Although the new turnpikes brought many benefits they did not please every­one. Hull and York gained at the expense of smaller market towns like Beverley and Malton, which could not compete with the expanding trade of the larger markets. The turnpikes were avoided by many people, such as drovers who ceased to use the Great North Road because of the expense. Often the creation of a turnpike was opposed by locals who dismantled the toll gates. After an attack on the turnpike at Harewood, where 30 people were arrested, an angry crowd marched to Leeds, where they fought troops who had been called from York. Before the riot was over eight people had been killed and many others injured.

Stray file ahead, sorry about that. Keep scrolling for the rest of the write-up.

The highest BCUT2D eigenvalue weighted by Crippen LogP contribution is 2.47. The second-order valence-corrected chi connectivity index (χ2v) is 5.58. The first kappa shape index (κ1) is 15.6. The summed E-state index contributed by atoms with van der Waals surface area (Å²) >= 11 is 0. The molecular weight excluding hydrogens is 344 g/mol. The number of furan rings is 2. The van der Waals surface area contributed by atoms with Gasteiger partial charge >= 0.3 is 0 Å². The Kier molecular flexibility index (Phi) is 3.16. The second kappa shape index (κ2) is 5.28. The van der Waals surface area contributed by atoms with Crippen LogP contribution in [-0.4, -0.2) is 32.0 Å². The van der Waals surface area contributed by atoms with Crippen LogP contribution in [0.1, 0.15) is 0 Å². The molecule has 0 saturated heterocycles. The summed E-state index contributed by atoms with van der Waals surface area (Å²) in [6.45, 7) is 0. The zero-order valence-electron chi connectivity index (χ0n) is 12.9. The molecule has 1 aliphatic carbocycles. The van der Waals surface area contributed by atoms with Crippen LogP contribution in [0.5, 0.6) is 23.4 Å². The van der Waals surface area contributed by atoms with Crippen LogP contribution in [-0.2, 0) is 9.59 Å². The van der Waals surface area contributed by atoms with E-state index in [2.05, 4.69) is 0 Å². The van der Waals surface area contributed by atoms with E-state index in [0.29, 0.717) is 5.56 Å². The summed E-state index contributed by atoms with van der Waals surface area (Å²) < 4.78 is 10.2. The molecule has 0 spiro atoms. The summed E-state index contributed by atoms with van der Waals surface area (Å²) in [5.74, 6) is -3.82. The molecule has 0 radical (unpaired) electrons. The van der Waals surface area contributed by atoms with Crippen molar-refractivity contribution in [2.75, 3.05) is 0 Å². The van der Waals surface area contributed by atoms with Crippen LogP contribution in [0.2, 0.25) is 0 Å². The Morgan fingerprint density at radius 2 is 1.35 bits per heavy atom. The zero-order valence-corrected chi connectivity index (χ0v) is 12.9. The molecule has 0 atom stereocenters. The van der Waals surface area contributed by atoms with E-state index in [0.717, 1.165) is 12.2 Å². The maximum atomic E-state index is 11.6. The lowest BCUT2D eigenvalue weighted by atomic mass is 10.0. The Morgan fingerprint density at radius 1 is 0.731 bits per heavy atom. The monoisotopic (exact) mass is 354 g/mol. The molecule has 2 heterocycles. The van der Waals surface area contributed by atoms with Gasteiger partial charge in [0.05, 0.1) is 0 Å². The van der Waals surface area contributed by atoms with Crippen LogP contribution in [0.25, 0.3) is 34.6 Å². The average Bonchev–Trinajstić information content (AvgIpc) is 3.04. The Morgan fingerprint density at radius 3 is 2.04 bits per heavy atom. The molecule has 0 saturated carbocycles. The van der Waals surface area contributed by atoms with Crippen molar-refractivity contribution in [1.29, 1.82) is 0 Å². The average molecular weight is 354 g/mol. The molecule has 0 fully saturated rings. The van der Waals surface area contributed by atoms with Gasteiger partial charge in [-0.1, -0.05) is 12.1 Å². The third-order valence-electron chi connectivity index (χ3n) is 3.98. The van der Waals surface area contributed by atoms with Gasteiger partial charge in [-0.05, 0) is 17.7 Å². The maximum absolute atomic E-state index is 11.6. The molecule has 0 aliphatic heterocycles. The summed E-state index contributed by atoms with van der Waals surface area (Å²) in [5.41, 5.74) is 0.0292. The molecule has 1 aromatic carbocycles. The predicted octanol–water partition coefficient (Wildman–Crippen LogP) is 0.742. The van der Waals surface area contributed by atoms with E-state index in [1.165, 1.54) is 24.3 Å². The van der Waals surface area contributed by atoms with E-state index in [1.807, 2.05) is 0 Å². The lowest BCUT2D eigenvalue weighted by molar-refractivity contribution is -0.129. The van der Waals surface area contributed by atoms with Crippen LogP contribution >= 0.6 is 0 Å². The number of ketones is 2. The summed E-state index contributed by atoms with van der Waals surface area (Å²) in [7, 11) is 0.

The turnpikes encouraged experiments in different methods of road making. John Metcalf, known as ‘Blind Jack of Knaresborough’, was one of the most famous of the early road builders. Blinded at the age of six, Metcalf nevertheless continued to lead a full and active life. In 1765 he was employed by a turnpike trust to reconstruct the Boroughbridge to Knaresborough road. He supervised every aspect of the work, including the delivery of provisions for his workers. The method usually employed by Metcalf was to put down layers of heather, sometimes known as ‘ling’, to provide a foundation for stone and rubble quarried from the local area. This method was used to great effect in building the road across Pule Moss for the trustees of the Wakefield to Austerlande Turnpike, which forms part of the route from Wakefield to Manchester, where the usual stone foundation would have sunk into the mire. Metcalf constructed roads in many parts of Yorkshire between 1755 and 1780 and his methods influenced the work of George Stephenson when he built the Manchester to Liverpool railway over Chat Moss.